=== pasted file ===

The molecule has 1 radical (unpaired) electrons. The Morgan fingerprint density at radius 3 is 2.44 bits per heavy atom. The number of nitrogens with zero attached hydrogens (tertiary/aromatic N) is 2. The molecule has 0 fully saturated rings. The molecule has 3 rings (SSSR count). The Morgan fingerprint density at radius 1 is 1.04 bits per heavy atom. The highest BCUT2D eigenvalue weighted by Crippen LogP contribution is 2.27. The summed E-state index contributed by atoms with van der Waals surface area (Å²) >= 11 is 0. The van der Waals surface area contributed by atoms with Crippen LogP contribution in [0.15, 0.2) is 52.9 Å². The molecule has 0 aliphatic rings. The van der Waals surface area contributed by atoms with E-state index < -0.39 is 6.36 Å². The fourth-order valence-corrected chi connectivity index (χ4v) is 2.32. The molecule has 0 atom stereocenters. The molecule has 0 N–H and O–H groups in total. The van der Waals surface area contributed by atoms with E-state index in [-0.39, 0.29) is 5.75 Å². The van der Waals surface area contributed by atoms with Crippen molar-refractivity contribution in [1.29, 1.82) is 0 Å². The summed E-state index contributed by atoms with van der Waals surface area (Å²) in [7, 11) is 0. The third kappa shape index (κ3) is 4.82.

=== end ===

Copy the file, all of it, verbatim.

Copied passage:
The molecule has 1 radical (unpaired) electrons. The Morgan fingerprint density at radius 3 is 2.44 bits per heavy atom. The number of nitrogens with zero attached hydrogens (tertiary/aromatic N) is 2. The molecule has 0 fully saturated rings. The molecule has 3 rings (SSSR count). The Morgan fingerprint density at radius 1 is 1.04 bits per heavy atom. The highest BCUT2D eigenvalue weighted by Crippen LogP contribution is 2.27. The summed E-state index contributed by atoms with van der Waals surface area (Å²) >= 11 is 0. The van der Waals surface area contributed by atoms with Crippen LogP contribution in [0.15, 0.2) is 52.9 Å². The molecule has 0 aliphatic rings. The van der Waals surface area contributed by atoms with E-state index < -0.39 is 6.36 Å². The fourth-order valence-corrected chi connectivity index (χ4v) is 2.32. The molecule has 0 atom stereocenters. The molecule has 0 N–H and O–H groups in total. The van der Waals surface area contributed by atoms with E-state index in [-0.39, 0.29) is 5.75 Å². The van der Waals surface area contributed by atoms with Crippen molar-refractivity contribution in [1.29, 1.82) is 0 Å². The summed E-state index contributed by atoms with van der Waals surface area (Å²) in [7, 11) is 0. The third kappa shape index (κ3) is 4.82.